Research suggests that sophisticated driver assistance technology could reduce road deaths by up to 30 percent and prevent 40 percent of all crashes, but a study released by AAA reveals that theses safety gains may come at a cost. The organization's Foundation for Traffic Safety polled 1,200 drivers who bought 2016 or 2017 model cars or SUVs equipped with features like adaptive cruise control and automatic emergency braking systems. They found that motorists in New Mexico and around the country were more likely to act recklessly while behind the wheel because they believe these features are more capable than they actually are.
Distracted driving presents a major threat to life and safety on New Mexico roads. When people pay attention to their phones rather than the road, the consequences can be severe, not only for themselves, but also for other people driving or walking nearby. While many people associate distracted driving with teens texting, the complicated reality is that people of all ages and levels of driving experience can be distracted and may pose a threat to others. One study by Motus looked at how the connected mobile workforce can contribute to distracted driving dangers. An increasing number of mobile workers are connected to their jobs through smartphones, and this has been accompanied by growth in motor vehicle accidents as well.
June through September is generally considered the rainy season in New Mexico and much of the United States. One of the biggest risks to drivers during a rain event is hydroplaning. This occurs when the car loses control while on a wet road because the tires are making contact with water instead of the road itself. In some cases, oil on the surface can mix with the rain to create a slippery mixture that can make gaining traction difficult.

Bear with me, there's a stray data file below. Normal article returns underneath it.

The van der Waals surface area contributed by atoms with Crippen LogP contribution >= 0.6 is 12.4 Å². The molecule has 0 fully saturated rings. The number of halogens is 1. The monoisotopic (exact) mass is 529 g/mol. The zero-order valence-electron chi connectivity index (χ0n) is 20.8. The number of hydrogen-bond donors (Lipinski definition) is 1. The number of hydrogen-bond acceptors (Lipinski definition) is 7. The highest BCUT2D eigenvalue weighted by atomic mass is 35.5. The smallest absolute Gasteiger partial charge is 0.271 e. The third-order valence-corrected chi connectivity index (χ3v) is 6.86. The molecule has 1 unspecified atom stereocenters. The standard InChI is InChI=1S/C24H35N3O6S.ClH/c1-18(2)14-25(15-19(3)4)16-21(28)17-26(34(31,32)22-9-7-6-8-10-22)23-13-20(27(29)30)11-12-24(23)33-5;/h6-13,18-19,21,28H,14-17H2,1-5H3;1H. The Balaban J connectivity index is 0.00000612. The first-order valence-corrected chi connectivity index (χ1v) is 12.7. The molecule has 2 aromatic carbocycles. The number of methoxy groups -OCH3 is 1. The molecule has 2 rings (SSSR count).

Many New Mexico parents worry that their teens may not take the dangers of risky driving seriously enough. A new study shows that having teen drivers take a supplemental drivers' education program that includes visits to hospitals or morgues could help them better understand the consequences of their actions.
New Mexico residents should know that despite advances in safety technology, car accident rates are still at an all-time high. According to preliminary figures from the National Safety Council, the U.S. may soon be recording more than 40,000 car crash fatalities for the third year in a row. However, it appears that a plateau effect has been achieved compared to the sharp increases seen in the previous two years.
After a car accident in North Carolina involving a fatal collision at a busy rural intersection with a stop sign, vegetation was cleared away, and signs pointing out the upcoming stop sign were posted. Serious accidents continued to occur. The stop sign was then replaced with a traffic circle referred to as a roundabout that allows traffic to flow nearly continuously in the same direction around an island in the center. It's a solution that may help reduce the seriousness of injuries and the risk of fatalities in rural parts of New Mexico.
The American Sleep Foundation has reported that approximately half of the drivers in New Mexico and across the U.S. say they have consistently driven while they felt drowsy. Drowsy driving causes effects that are similar to drunk driving, including reduced reaction speeds. The Governors Highway Safety Association estimated that 5,000 people died on U.S. roadways in 2015 due to drowsy driving.
A new study sheds some light on the risks of being a new teen driver in New Mexico. The main conclusion is that teens are eight times more likely to get in a near-miss or collision in the first three months after obtaining a license as opposed to the last three months of driving with a driver's permit.
According to a new study, certain types of New Mexico motorists are more likely to engage in distracted driving behaviors than others. These types of drivers include women, people who are very attached to their phones, reckless individuals and those who are very disinhibited. The results were published recently by the Society for Risk Analysis.
Owners of newer vehicles in New Mexico that include safety technology that warns drivers of lane departures and objects in blind spots appear to be benefiting from the automatic systems. Research conducted by the Insurance Institute for Highway Safety detected an 18 percent reduction in sideswipe and head-on collisions in vehicles equipped with these alarms. Injuries fell by 24 percent as well, and deadly accidents dropped by 86 percent.